The term ‘bodyguard’ is quite a confusing one, as there appear to be two entirely separate groups within the army that carry this title. The first is an apparently-quite-strong detachment of heavy infantry. Arrian, three times, tells us that Alexander took with him the bodyguards and some of the hypaspists; this would seem to strongly suggest that they were not simply a detachment of the hypaspists, who were themselves often called ‘the guards’. Diodorus tells us that at the Battle of Gaugamela, Hephaestion ‘had commanded the bodyguards’. This passage again strongly suggests that we are not here talking about a detachment of the hypaspists, as at this time Nicanor was still their commander and only died later that same year. The bodyguards seem to have been a relatively minor force, perhaps of the order of a couple of hundred strong. The relative position of their commander within the overall command structure of the army is unknown; the only commander named is Hephaestion at Gaugamela, who was of course a very senior figure. Hephaestion’s seniority probably had more to do with his closeness to Alexander than the importance of the bodyguards as a military force: his successor after Gaugamela is never mentioned, for instance. This group could well represent a carry-over from a much older organization that pre-dated Philip’s reforms.

The group that most interests us here are the somatophylakes basilikoi, or ‘royal bodyguard’, originally seven strong, this number being rigidly maintained. The number was probably connected to their historical function of guarding the king’s tent. They were increased to eight in India, however, when Peucestas was promoted to this rank as a sign of gratitude by Alexander for saving his life during the attack on the capital city of the Malli.

The bodyguards occupied a position within the command structure that is difficult to define. The group as a whole formed part of Alexander’s immediate entourage, and seem certain to have been among his closest friends and most-trusted advisors. Membership of the bodyguard was obviously incompatible with any post that involved their being away from court for any length of time: both Balacrus and Menes were replaced as soon as they were assigned to the command of provinces. For reasons that seem less clear, inclusion within the bodyguard was also incompatible with a command within the army. Before Gaugamela, there is no recorded instance of a member of the bodyguard simultaneously holding a senior command. Bodyguards are occasionally reported briefly holding minor commands, such as Ptolemy, who commanded a joint force of hypaspists and light infantry during the siege of Halicarnassus, but this was rare. If any bodyguard were promoted to a senior command, he would immediately lose his title and be replaced. This happened, for instance, when Ptolemy became a taxiarch (this was not the famous historian and son of Lagos, but another very obscure individual: Ptolemy was a very common name in Macedonia). As a group they probably enjoyed the same status as a taxiarch, but did not, as such, occupy any position within the command structure. They were, however, still influential as they were among the king’s closest advisors.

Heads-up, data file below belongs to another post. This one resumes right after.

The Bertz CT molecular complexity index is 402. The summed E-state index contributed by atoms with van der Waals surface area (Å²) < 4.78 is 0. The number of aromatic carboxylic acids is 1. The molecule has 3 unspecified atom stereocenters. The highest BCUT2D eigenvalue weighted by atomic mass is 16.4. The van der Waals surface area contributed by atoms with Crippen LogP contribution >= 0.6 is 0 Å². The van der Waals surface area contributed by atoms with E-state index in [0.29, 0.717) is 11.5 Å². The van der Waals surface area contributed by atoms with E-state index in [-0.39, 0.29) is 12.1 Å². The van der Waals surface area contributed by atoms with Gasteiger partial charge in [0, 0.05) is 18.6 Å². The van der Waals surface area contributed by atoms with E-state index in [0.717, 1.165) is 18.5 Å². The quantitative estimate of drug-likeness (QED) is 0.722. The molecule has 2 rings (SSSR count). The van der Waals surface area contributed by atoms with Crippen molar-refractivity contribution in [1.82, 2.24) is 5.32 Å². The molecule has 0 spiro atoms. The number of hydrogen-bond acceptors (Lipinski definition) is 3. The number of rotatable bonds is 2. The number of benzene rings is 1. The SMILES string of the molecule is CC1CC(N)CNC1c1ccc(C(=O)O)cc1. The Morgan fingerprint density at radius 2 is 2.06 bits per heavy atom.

This rather rigid system which applied to the bodyguard, as with almost everything else in the army, evolved considerably over time. After the death of Parmenio we hear of instances of bodyguards receiving senior, albeit temporary, commands. In 328, for instance, Alexander left four taxeis of heavy infantry in Bactria, along with their commanders. The remainder of the army was then divided into five columns, three of which were commanded by known bodyguards. The deaths of Parmenio and Philotas represent something of a watershed in Alexander’s career, as will be discussed below.

Evolution of the Command Structure